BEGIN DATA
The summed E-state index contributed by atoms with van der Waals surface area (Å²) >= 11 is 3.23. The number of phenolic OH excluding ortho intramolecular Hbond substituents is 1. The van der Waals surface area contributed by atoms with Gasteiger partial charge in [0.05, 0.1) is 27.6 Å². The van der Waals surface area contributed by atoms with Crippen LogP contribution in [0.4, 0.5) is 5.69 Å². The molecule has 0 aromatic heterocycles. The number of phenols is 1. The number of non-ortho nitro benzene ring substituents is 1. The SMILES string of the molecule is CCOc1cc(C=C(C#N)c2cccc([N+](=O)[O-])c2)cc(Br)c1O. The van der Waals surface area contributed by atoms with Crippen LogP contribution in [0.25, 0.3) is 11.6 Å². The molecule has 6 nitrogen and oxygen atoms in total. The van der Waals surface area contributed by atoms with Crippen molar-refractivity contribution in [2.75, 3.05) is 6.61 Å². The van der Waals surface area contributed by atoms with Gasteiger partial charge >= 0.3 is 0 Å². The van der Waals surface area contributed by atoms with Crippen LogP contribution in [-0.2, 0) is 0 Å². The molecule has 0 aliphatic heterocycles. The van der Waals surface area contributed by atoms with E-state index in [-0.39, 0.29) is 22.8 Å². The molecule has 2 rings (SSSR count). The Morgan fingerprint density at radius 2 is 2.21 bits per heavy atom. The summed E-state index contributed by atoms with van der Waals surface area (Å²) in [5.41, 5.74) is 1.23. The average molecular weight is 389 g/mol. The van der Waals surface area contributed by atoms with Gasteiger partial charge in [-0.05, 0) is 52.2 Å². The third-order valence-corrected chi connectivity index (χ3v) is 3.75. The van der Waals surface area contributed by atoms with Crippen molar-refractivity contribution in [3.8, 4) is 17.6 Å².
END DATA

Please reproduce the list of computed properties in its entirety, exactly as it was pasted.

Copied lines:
The summed E-state index contributed by atoms with van der Waals surface area (Å²) >= 11 is 3.23. The number of phenolic OH excluding ortho intramolecular Hbond substituents is 1. The van der Waals surface area contributed by atoms with Gasteiger partial charge in [0.05, 0.1) is 27.6 Å². The van der Waals surface area contributed by atoms with Crippen LogP contribution in [0.4, 0.5) is 5.69 Å². The molecule has 0 aromatic heterocycles. The number of phenols is 1. The number of non-ortho nitro benzene ring substituents is 1. The SMILES string of the molecule is CCOc1cc(C=C(C#N)c2cccc([N+](=O)[O-])c2)cc(Br)c1O. The van der Waals surface area contributed by atoms with Crippen LogP contribution in [0.25, 0.3) is 11.6 Å². The molecule has 6 nitrogen and oxygen atoms in total. The van der Waals surface area contributed by atoms with Crippen molar-refractivity contribution in [2.75, 3.05) is 6.61 Å². The van der Waals surface area contributed by atoms with Gasteiger partial charge >= 0.3 is 0 Å². The van der Waals surface area contributed by atoms with Crippen LogP contribution in [-0.2, 0) is 0 Å². The molecule has 0 aliphatic heterocycles. The van der Waals surface area contributed by atoms with E-state index in [-0.39, 0.29) is 22.8 Å². The molecule has 2 rings (SSSR count). The Morgan fingerprint density at radius 2 is 2.21 bits per heavy atom. The summed E-state index contributed by atoms with van der Waals surface area (Å²) in [5.41, 5.74) is 1.23. The average molecular weight is 389 g/mol. The van der Waals surface area contributed by atoms with Gasteiger partial charge in [-0.05, 0) is 52.2 Å². The third-order valence-corrected chi connectivity index (χ3v) is 3.75. The van der Waals surface area contributed by atoms with Crippen molar-refractivity contribution in [3.8, 4) is 17.6 Å².